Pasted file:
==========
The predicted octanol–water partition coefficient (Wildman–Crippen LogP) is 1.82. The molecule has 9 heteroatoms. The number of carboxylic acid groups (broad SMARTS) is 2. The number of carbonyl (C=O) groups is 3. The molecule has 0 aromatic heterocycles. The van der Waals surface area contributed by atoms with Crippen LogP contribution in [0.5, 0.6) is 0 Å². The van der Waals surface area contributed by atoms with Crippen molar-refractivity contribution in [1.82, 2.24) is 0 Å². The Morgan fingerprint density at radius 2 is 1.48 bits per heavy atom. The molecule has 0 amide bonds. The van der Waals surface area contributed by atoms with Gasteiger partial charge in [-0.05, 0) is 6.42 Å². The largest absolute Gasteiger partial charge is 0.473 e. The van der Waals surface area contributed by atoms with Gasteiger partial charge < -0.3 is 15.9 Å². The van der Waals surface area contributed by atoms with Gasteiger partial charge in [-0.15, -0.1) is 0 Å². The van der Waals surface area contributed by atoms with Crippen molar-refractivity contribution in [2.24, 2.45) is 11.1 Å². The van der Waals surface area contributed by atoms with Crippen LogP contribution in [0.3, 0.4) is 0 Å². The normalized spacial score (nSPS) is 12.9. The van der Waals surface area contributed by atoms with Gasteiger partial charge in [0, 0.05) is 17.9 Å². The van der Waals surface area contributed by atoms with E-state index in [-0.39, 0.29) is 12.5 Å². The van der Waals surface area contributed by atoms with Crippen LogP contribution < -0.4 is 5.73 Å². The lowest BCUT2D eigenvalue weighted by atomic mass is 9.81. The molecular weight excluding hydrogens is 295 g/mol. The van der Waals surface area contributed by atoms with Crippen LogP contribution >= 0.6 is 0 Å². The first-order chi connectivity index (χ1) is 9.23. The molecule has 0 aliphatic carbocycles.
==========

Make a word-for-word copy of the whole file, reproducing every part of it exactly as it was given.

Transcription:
The predicted octanol–water partition coefficient (Wildman–Crippen LogP) is 1.82. The molecule has 9 heteroatoms. The number of carboxylic acid groups (broad SMARTS) is 2. The number of carbonyl (C=O) groups is 3. The molecule has 0 aromatic heterocycles. The van der Waals surface area contributed by atoms with Crippen LogP contribution in [0.5, 0.6) is 0 Å². The van der Waals surface area contributed by atoms with Crippen molar-refractivity contribution in [1.82, 2.24) is 0 Å². The Morgan fingerprint density at radius 2 is 1.48 bits per heavy atom. The molecule has 0 amide bonds. The van der Waals surface area contributed by atoms with Gasteiger partial charge in [-0.05, 0) is 6.42 Å². The largest absolute Gasteiger partial charge is 0.473 e. The van der Waals surface area contributed by atoms with Gasteiger partial charge < -0.3 is 15.9 Å². The van der Waals surface area contributed by atoms with Gasteiger partial charge in [-0.15, -0.1) is 0 Å². The van der Waals surface area contributed by atoms with Crippen molar-refractivity contribution in [2.24, 2.45) is 11.1 Å². The van der Waals surface area contributed by atoms with Crippen LogP contribution in [0.3, 0.4) is 0 Å². The normalized spacial score (nSPS) is 12.9. The van der Waals surface area contributed by atoms with Gasteiger partial charge in [0, 0.05) is 17.9 Å². The van der Waals surface area contributed by atoms with E-state index in [-0.39, 0.29) is 12.5 Å². The van der Waals surface area contributed by atoms with Crippen LogP contribution < -0.4 is 5.73 Å². The lowest BCUT2D eigenvalue weighted by atomic mass is 9.81. The molecular weight excluding hydrogens is 295 g/mol. The van der Waals surface area contributed by atoms with Crippen LogP contribution >= 0.6 is 0 Å². The first-order chi connectivity index (χ1) is 9.23. The molecule has 0 aliphatic carbocycles.